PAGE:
It must be stressed that the GSD was earlier involved in these functions that have been assigned to NBRO. It is incorrect to say that according to NBRO landslide studies date back to only 1980, ignoring the extensive field and research studies done by the GSD from the early 1960s.

A paper written by me titled “Analysis of Devastating Landslides in Haldumulla – Koslanda Areas ( -lands) I have stated that landslides up to 2002 were considered as minor disasters and from 1974 to 2002 the incidence was 10 to 60 per annum. However in 2006 this number shot up to 360.

It was recognised by GSD that from the 1980s that the Haputale scarp including the devastating landslide that occurred at Haldumulla on October 29, 2014, causing a huge of loss of lives and property proved that the area from Haldumulla and Koslanda as well as the Poonagala Valley up to Ella is unstable. It is interesting to find out whether the NBRO has done any detailed studies in this area recently.

The seasonal distributions of rainfall were during the south west and north east monsoons and the months were January, May and October that experienced highest rainfall. It appears that this trend has been affected due to climate change; Sri Lanka has not placed emphasis on carrying out research in this regards.

I have also stressed that the Meteorology Department should analyze rainfall data since 1956 up to present and compare them with the data from the Hunting Survey Corporation of Canada, in which past records indicate rainfall data from 1907 to 1956. A Monograph titled “Hydrometeorology of Ceylon” was compiled and copies were available at the relevant Departments including GSD. The temperature variations were also published.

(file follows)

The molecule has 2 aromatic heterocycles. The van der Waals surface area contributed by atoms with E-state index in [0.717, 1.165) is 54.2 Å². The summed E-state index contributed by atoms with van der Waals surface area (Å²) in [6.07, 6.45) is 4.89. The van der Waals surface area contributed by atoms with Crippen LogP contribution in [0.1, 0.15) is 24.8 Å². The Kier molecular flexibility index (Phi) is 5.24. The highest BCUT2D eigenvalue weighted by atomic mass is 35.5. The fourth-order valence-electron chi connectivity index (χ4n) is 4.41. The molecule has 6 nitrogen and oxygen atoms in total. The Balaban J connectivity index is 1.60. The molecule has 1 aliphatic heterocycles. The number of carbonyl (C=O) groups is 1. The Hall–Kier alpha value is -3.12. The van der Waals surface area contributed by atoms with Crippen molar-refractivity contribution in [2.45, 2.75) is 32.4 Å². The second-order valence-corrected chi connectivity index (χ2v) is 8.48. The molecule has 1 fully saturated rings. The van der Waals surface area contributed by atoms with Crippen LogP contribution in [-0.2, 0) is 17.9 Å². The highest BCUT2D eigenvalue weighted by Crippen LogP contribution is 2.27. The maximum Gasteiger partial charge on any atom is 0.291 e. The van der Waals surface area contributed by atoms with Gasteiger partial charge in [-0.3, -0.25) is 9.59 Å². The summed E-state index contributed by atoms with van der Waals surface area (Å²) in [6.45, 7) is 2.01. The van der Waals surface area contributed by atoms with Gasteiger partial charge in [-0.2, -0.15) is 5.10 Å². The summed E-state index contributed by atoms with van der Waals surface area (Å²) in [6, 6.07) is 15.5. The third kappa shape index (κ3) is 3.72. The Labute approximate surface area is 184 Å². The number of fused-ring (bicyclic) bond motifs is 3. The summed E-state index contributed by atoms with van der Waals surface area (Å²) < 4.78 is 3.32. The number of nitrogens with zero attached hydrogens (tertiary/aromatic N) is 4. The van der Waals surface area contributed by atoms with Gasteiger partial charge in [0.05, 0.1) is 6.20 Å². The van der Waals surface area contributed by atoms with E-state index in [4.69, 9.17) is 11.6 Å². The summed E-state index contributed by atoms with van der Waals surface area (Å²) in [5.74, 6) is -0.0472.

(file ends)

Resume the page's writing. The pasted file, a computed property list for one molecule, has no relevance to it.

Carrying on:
Any change in rainfall during the period October to January identified as the autumnal period may be directly attributed to climate change.

 

LANDSLIDE HAZARD MAPS AND NBRO

The NBRO, established in 1985 to conduct building and geotechnical research, was involved in Landslide Hazard Zoning Programme (LHZMP) to compile Landslide Hazard maps with funding from the UNDP, in 1990, and initially covered the Nuwara-Eliya and Badulla Districts. This programme was eventually extended to 12 other landslide prone districts namely Kegalle, Matale, Kandy, Kalutara, Galle, Hambantota, Moneragala and Kurunegala. Three hazard zones were identified as High, Medium and Low by analyzing relevant data related to geology, hydrology, inclination of slopes, landform, soil characteristics and its thickness and land use. Public and stakeholder awareness programmes were initiated in effected landslide areas. Conflicting land use by stakeholders due to land development, building and relevant construction activities were not recognised. Further identification of zones related to these development activities would help avoid conflicting land use, especially in the areas with high population density.

 

TESTING GEOTECHNICAL PROPERTIES OF SOIL